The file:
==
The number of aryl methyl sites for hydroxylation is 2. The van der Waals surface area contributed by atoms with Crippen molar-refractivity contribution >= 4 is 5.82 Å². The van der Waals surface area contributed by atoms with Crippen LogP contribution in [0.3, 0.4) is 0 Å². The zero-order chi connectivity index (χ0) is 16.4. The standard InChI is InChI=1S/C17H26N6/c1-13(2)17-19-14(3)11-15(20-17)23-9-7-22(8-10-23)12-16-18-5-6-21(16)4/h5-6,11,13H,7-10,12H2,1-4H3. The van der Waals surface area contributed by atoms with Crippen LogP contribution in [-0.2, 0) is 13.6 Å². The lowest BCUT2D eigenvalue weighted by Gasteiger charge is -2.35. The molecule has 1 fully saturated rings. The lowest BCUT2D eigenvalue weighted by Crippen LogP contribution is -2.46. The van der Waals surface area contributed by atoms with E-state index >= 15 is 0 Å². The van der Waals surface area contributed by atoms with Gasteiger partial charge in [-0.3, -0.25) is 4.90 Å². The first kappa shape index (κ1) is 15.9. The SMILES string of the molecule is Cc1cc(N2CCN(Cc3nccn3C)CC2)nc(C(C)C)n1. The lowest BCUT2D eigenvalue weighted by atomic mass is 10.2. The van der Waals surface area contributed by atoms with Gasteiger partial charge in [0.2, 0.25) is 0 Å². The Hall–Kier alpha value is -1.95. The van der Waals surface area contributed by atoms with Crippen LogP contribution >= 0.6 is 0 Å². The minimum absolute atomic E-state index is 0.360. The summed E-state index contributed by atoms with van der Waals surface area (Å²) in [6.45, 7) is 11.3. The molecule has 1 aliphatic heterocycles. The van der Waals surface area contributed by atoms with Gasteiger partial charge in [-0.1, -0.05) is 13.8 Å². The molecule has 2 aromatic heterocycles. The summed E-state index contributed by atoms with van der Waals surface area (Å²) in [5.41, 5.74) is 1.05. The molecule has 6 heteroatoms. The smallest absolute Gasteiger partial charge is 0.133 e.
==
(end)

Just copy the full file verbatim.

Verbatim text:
The number of aryl methyl sites for hydroxylation is 2. The van der Waals surface area contributed by atoms with Crippen molar-refractivity contribution >= 4 is 5.82 Å². The van der Waals surface area contributed by atoms with Crippen LogP contribution in [0.3, 0.4) is 0 Å². The zero-order chi connectivity index (χ0) is 16.4. The standard InChI is InChI=1S/C17H26N6/c1-13(2)17-19-14(3)11-15(20-17)23-9-7-22(8-10-23)12-16-18-5-6-21(16)4/h5-6,11,13H,7-10,12H2,1-4H3. The van der Waals surface area contributed by atoms with Crippen LogP contribution in [-0.2, 0) is 13.6 Å². The lowest BCUT2D eigenvalue weighted by Gasteiger charge is -2.35. The molecule has 1 fully saturated rings. The lowest BCUT2D eigenvalue weighted by Crippen LogP contribution is -2.46. The van der Waals surface area contributed by atoms with E-state index >= 15 is 0 Å². The van der Waals surface area contributed by atoms with Gasteiger partial charge in [-0.3, -0.25) is 4.90 Å². The first kappa shape index (κ1) is 15.9. The SMILES string of the molecule is Cc1cc(N2CCN(Cc3nccn3C)CC2)nc(C(C)C)n1. The lowest BCUT2D eigenvalue weighted by atomic mass is 10.2. The van der Waals surface area contributed by atoms with Gasteiger partial charge in [0.2, 0.25) is 0 Å². The Hall–Kier alpha value is -1.95. The van der Waals surface area contributed by atoms with Crippen LogP contribution >= 0.6 is 0 Å². The minimum absolute atomic E-state index is 0.360. The summed E-state index contributed by atoms with van der Waals surface area (Å²) in [6.45, 7) is 11.3. The molecule has 1 aliphatic heterocycles. The van der Waals surface area contributed by atoms with Gasteiger partial charge in [-0.1, -0.05) is 13.8 Å². The molecule has 2 aromatic heterocycles. The summed E-state index contributed by atoms with van der Waals surface area (Å²) in [5.41, 5.74) is 1.05. The molecule has 6 heteroatoms. The smallest absolute Gasteiger partial charge is 0.133 e.